Victoria Lloyd - vocals, lyrics
Chris Ross - programming
Ben Fargen - guitars
A review from fac193 zine
When lots of people think of romantic music, they think of ‘smooth’ r&b (Barry White, anybody?) or dreadful soft rock. Good news for those who gravitate toward neither of those two options, there is a third! Claire Voyant, a trio hailing from California whose latest, Love is Blind is lovesick and sensual all at once. Fans of artists like the Cocteau Twins or The Cure may definitely take interest in Claire Voyant on at least a sonic level. Led in voice by the beautiful Victoria Lloyd, their ethereal rock is steeped in lovesick dreams. “Twenty-Four Years” shimmers with a gliding guitar part in the chorus that’ll keep you coming back for more. By and large, Love is Blind is a slow record, though “Close to Me” (of no relation to the Cure song) provides an upbeat moment in the second half. The title track and album closer is a quiet, passionate number…nearly a lullaby and such a fitting way to end this disc. Funny that a band with such a name as Claire Voyant would dedicate themselves and their music to a theme such as the blindness of love, but Love is Blind stings true indeed. - Jack Alberson
Band History | Victoria Lloyd, Chris Ross, and Ben Fargen founded Claire Voyant in Northern California five years ago. Chris and Ben had been involved musically since childhood and, with the addition of Victoria, the chain was complete. The trio yearned to create music as touching and emotionally charged as some of their favorite artists. They write most of the music collectively and songwriting is still a process they find hard to explain. That elusiveness is the "power of music" the band believes so strongly in. Claire Voyant can express light, darkness, beauty, and hope. A voyage they hope is as healing to the listener as it is to each of them.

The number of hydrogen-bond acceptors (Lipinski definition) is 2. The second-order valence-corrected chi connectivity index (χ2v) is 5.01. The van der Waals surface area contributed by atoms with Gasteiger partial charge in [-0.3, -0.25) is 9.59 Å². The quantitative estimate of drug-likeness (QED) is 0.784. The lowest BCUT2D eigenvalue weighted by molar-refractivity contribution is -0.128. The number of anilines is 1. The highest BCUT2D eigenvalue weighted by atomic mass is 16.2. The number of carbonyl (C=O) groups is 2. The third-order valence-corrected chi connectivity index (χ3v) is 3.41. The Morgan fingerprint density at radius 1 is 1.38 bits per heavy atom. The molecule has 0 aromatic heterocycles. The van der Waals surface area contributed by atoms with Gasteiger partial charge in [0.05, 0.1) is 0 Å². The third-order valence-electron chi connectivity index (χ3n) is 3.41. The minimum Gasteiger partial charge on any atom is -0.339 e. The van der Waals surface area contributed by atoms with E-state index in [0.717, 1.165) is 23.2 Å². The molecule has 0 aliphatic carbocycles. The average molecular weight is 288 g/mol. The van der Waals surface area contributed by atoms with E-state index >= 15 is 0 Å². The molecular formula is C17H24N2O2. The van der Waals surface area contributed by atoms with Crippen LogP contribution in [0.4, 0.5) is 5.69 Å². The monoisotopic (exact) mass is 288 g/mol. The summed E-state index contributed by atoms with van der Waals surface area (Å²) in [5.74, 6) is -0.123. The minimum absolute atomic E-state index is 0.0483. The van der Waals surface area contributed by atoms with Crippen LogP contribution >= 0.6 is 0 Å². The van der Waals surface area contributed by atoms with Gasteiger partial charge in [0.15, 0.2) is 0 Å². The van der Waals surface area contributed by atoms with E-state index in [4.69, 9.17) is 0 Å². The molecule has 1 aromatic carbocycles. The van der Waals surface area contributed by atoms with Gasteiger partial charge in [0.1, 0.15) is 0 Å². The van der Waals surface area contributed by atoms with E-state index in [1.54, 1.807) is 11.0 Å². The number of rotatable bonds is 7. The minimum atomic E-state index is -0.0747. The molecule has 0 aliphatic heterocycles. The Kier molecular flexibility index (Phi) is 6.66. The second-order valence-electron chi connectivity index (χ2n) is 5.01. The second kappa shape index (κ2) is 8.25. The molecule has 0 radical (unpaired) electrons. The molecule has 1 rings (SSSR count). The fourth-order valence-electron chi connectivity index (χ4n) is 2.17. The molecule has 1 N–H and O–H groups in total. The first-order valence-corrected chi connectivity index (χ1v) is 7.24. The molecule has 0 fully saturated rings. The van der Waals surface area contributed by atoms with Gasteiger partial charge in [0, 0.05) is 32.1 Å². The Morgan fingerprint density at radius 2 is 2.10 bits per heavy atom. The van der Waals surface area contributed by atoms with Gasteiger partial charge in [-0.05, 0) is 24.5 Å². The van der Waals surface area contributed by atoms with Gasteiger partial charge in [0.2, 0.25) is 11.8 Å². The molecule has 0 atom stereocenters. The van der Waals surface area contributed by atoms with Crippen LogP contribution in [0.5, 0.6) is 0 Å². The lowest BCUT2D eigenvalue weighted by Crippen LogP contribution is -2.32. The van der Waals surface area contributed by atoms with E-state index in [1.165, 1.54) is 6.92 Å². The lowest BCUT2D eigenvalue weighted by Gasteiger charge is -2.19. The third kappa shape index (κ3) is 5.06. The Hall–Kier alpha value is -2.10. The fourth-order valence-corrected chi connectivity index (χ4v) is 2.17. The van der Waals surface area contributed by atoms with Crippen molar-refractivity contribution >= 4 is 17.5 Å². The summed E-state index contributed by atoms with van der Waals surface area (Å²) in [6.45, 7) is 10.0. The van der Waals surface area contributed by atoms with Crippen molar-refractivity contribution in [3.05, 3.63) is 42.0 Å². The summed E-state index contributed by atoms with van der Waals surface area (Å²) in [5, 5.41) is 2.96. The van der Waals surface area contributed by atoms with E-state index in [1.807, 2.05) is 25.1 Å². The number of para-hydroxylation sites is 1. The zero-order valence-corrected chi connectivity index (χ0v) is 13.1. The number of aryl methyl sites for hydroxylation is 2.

Claire Voyant combines powerful female vocals, hypnotic keyboards, and melodic guitar to embrace this strength, and deliver "ethereal pop" sensibility. From the gentle beginnings of the 1995 self-titled debut, to the dreamy and electronic second album, Time and the Maiden, Claire Voyant has managed to please critics and fans alike.
Their third release Time Again: A Collection of Remixes, and its inspiration, Time and the Maiden was released in January 2001 for North America on Metropolis Records. Time Again contains remixes by VNV Nation, Front 242, Covenant, Haujobb, and many other talented artists - showcasing Claire Voyant’s signature vocals and songwriting style, while also displaying the talents of the contributing artists. (Also in 2001, a collaboration between Victoria Lloyd and Daniel Meyer of Haujobb titled H_M_B was released on WTII Records.)
The northern California trio are set to return in the fall of 2002 with Love is Blind, their latest album. Love is Blind is a journey, a sonically personified romance of beauty and warmth adulterated with persistent micro-stabbings of invocation. With Love is Blind, Claire Voyant stylistically paint portraits of discovery, despair, and the potential disintegration of the elusive ‘love.’ The lush electronics of Chris Ross combined with the innovative melodic guitar work of Benjamin Fargen create a hypnotic foundation for Victoria Lloyd’s intoxicating vocals. Love is Blindis a momentous achievement for the legacy of Claire Voyant. Watch for a possible fall 2002 tour!